While the challenges of racing over the years can be overwhelming for such a young person, this budding driver hasn’t been in it alone. With his parents either side of him, Tommy has been able to live his wildest dreams. “They have been my biggest supporters,” says Tommy, “championing me ever since I first showed interest in racing. They’ve done everything they can and have helped me emotionally, financially and have always been there, supporting my career and ambitions.” With his dad as his mechanic, and his mum handling events and logistics, the Foster family are a force to be reckoned with. But his parents aren’t the only ones backing him. “Aside from my parents, I’m tremendously grateful to various businesses and sponsors who have shown an interest and have had faith in me and my career. I feel really lucky and grateful to be endorsed by Prince Albert of Monaco – he’s been a tremendous support to me and the family and has really cheered me on.”

Locally, there are several businesses that have helped with Tommy’s career, such as Newquay based businesses Fistral Beach Bar and Hendra Holiday Park, alongside Elite Wealth Management in Penzance and The Cornwall Kitchen Company in Wadebridge, all of whom have been incredibly supportive, and without whose investment Tommy’s racing dream may have remained exactly that.

This Cornish boy is beginning to make a name for himself on the international track

Tommy (right), HSH Prince Albert of Monaco (middle) and Raoul Popescu-Ghimis, CEO of Race Software (right)

The highs of racing are tremendous, however what is often overlooked is the flipside; the trials and tribulations of the journey, the days that aren’t so easy. Grassroots sports are difficult; motor racing isn’t cheap, and in order for a career in racing to move forward and progress up to the faster levels, the budgeting aspect needs to be managed, as Tommy is only too aware: “For me racing is my life and passion and I am fully committed to it. The local businesses that have contributed and allowed me to carry on this path are showing faith in me. Any support from local businesses is greatly appreciated, and we are always grateful to hear from anyone that is able to help in any way at all.” By way of appreciation to the companies who have kindly gone out on a limb for the young driver, Tommy has been helping out in a bar and has even cleaned a forecourt!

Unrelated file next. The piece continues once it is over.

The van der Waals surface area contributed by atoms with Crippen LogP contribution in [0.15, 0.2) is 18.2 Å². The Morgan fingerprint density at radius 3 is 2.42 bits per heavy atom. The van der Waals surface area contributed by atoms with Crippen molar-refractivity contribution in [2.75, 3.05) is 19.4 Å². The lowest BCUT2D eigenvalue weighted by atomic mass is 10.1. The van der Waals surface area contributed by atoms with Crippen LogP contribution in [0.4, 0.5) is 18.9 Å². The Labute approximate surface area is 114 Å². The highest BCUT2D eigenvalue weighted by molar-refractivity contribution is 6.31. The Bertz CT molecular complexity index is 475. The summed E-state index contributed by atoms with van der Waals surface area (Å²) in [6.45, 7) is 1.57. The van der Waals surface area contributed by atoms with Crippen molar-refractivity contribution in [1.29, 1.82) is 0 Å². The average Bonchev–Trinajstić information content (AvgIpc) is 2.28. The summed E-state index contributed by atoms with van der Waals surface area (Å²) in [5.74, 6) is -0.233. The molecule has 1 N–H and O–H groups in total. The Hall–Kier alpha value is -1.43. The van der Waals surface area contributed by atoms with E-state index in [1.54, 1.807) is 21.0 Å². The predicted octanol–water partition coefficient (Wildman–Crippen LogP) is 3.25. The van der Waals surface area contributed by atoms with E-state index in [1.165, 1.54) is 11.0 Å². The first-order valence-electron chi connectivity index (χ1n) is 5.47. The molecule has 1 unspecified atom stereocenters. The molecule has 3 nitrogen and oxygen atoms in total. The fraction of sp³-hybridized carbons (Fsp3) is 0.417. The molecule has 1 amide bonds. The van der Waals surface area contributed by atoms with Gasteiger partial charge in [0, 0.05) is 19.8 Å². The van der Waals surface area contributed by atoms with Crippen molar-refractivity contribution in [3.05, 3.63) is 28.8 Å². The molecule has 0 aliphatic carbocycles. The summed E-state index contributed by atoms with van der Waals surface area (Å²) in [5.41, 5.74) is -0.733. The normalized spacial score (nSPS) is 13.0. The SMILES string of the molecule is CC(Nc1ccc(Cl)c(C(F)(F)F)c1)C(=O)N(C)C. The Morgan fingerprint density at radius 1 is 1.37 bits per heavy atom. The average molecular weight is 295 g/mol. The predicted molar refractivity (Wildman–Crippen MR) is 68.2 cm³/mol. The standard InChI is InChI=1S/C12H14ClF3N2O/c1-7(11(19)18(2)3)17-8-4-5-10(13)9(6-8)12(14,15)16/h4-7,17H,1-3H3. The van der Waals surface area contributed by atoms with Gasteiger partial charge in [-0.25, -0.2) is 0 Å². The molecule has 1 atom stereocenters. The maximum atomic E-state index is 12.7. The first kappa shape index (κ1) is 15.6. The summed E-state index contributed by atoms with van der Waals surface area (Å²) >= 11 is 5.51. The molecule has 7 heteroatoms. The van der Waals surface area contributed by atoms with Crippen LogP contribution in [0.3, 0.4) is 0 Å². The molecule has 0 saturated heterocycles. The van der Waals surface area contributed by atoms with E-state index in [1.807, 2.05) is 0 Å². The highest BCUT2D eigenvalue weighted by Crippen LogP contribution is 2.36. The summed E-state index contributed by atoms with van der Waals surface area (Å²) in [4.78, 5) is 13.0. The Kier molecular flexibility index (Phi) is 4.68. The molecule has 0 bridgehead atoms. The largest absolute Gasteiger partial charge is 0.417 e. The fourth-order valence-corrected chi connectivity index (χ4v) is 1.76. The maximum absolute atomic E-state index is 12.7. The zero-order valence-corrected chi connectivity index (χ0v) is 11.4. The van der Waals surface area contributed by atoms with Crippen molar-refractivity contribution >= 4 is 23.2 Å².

The adrenaline rush you get from watching motor racing is incredible and knowing that he’s one of the few individuals that gets to experience it from behind the wheel gives what Tommy describes as a ‘real buzz’. Unfortunately, at present, something that he’s having to keep in the back of his mind is that each race may be his last, simply because of funds. “It’s quite a bizarre feeling getting into a car, uncertain if this will be the final race. It makes each race precious; it puts additional pressure on you as you want to do your absolute best and to really make sure that it counts.”

Tommy collaborated with HSH Prince Albert of Monaco (pictured) and two current F1 drivers, to create a piece of art from Pirelli tyres dipped in paint

For now, Tommy is looking forward to going to Monaco this year. It will be the first time he’s ever competed here and will be the perfect opportunity to analyse the techniques and driving styles of all the drivers and see how he can adapt any of his own styles for future races. Following the event in Monaco, he’s straight off to get ready for the next one. “Once I get there, the environment will help me to mentally prepare and once on the track, I can forget about everything except for the car, the track and the race.”